Review: Genesis turns it on again -- lightly

The concert lasted nearly three hours and, in all, served as a great synopsis of the band itself. The set was split between heavy prog-rock numbers and lightweight pop tunes, neither of which, at least to this critic's ears, were all that interesting without the band's original vocalist, Peter Gabriel.

The marked divider that exists in Genesis' career is as great as any in music history. There is the Gabriel-led Genesis, which helped define prog-rock with such works as 1974's "The Lamb Lies Down on Broadway," and then there is Phil Collins' crew, which achieved huge mainstream success with the likes of 1986's "Invisible Touch."

Where fans stood in regard to that border obviously dictated how much they enjoyed the concert. There were some aspects about the performance, however, that even the biggest Gabriel devotee couldn't help but enjoy.

For one thing, this version of Genesis -- featuring vocalist-drummer Collins, guitarist-bassist Mike Rutherford and keyboardist Tony Banks, as well as longtime tour mates, guitarist-bassist Daryl Stuermer and drummer Chester Thompson -- should be applauded for putting on a great sounding show.

The concert mix was near studio quality, perhaps the best I've heard at the Shark Tank, and the songs sounded as if they were being played on a really good home stereo. Credit that to the sound engineers, of course, but also to the players, who are, above all else, seasoned pros and perfectionists.

Also, the stage set looked phenomenal -- a trademark of the Genesis concert experience -- as the band performed in what resembled a cut out in a giant speaker cabinet.

Following an opening instrumental segment taken from the 1980 album "Duke," Collins leapt from his drum set and took center stage to lead the band through, appropriately enough, "Turn It On Again." The group showed no signs of rust after its long layoff from touring as it continued through "No Son of Mine" and "Land of Confusion." Indeed, it was like Genesis had gone into some form of deep sleep around 1991 and had been waiting all these years for somebody to simply "Turn It On Again."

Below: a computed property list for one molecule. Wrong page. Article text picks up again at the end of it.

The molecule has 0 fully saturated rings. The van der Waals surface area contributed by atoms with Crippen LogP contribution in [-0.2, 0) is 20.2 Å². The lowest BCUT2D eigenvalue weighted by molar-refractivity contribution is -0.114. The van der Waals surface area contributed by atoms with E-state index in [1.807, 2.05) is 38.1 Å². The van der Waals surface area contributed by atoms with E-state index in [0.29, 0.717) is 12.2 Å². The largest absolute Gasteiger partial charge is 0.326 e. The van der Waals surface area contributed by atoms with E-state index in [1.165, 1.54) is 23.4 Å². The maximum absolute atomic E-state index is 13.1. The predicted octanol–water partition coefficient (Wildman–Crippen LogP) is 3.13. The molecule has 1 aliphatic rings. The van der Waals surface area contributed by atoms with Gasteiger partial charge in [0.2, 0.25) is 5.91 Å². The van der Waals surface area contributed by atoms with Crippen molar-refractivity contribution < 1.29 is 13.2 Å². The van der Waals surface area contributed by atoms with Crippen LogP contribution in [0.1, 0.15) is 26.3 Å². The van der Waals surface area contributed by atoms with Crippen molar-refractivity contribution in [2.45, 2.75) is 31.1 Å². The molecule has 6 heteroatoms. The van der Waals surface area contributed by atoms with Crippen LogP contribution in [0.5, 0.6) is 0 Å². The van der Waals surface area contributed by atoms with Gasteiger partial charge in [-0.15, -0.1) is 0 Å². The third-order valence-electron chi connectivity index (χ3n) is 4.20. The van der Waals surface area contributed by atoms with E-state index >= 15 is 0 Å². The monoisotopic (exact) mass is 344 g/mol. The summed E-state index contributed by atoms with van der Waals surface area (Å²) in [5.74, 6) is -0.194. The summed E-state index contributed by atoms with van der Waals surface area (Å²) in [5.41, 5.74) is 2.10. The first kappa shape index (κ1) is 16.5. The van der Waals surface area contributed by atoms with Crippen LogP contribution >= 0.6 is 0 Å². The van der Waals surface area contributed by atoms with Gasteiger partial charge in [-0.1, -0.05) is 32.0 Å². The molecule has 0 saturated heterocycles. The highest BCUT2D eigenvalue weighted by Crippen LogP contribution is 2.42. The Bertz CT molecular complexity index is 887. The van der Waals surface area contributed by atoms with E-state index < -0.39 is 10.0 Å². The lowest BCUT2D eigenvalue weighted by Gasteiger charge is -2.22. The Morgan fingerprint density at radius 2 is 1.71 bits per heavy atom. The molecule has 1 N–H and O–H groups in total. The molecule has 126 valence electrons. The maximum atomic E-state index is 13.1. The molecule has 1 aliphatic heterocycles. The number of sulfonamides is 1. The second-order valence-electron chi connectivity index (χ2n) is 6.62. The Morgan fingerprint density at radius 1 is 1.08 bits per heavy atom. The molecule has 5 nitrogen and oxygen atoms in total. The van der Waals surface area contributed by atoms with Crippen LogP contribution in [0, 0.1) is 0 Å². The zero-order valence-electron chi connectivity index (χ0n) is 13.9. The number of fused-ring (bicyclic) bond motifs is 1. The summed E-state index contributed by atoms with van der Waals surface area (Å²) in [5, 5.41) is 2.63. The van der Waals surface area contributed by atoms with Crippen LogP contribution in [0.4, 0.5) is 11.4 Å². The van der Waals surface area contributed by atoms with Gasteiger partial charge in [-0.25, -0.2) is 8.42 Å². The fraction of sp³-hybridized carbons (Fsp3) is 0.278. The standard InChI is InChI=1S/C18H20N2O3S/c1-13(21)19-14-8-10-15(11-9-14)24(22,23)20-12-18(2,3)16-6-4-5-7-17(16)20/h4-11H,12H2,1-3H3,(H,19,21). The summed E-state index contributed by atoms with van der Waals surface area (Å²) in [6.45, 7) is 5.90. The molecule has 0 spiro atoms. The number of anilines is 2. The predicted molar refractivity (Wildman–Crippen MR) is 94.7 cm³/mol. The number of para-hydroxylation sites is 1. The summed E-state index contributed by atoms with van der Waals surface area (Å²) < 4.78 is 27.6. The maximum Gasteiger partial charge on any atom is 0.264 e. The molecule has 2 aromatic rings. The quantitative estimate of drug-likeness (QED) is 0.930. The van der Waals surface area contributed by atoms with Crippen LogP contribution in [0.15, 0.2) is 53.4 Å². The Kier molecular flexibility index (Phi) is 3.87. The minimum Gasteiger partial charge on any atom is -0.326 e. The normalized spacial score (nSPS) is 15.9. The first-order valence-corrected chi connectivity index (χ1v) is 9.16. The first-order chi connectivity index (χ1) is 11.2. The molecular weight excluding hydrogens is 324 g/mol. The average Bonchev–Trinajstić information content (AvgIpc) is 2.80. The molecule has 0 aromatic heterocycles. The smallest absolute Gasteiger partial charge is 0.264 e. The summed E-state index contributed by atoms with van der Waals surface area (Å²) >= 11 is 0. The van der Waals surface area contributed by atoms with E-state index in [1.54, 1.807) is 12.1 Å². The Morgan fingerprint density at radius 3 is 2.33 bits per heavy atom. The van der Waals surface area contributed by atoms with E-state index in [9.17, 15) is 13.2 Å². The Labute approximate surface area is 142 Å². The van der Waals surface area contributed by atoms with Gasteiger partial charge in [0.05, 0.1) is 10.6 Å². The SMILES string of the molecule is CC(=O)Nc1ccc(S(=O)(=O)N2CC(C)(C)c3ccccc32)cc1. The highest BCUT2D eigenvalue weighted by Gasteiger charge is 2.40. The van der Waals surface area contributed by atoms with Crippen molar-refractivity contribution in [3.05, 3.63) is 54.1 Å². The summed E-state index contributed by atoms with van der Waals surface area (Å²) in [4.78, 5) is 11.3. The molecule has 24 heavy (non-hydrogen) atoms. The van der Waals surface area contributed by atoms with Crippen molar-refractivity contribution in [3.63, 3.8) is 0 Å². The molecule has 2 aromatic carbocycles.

Unfortunately, that didn't mean that the later-era songs were any more interesting in 2007 than when they were first released. Insipid tracks like "Hold On My Heart" and "Throwing It All Away" still sound more like bad Styx or good Christopher Cross than the best of Genesis.

Like seemingly all Genesis gigs since the mid-'70s, this one was the Phil Collins show. He told jokes, hammed it up for the cameras and never really relinquished the spotlight. He even did an old school dance routine with a tambourine, banging it against his feet, hand and head. I realize that this kind of corny bit has a long history of pleasing crowds -- but, then again, so did throwing Christians to the lions. This guy just doesn't know when to stop and it wouldn't have been a shocker if he'd followed by bringing dogs to the stage to chase Frisbees.

All of the goofing around and plethora of lightweight pop numbers turned out to be detrimental to the more artsy prog-rock compositions. It was hard to take, for example, the "Lamb Lies Down" track "In the Cage" seriously when it came served in a stew of clownish maneuvers and songs so sappy that Kenny G wouldn't touch them.

The main set closed with Genesis' fluffiest pop number, "Invisible Touch," which even 20 seconds of accompanying fireworks couldn't save from being anticlimactic. A two-song encore of "I Can't Dance" and "The Carpet Crawlers" followed and then, for better or worse, Genesis decided it was time to turn it off again.

© Inside Bay Area, by Jim Harrington

Marcel Albers ©1997-2020 | GenesisFan. All rights reserved.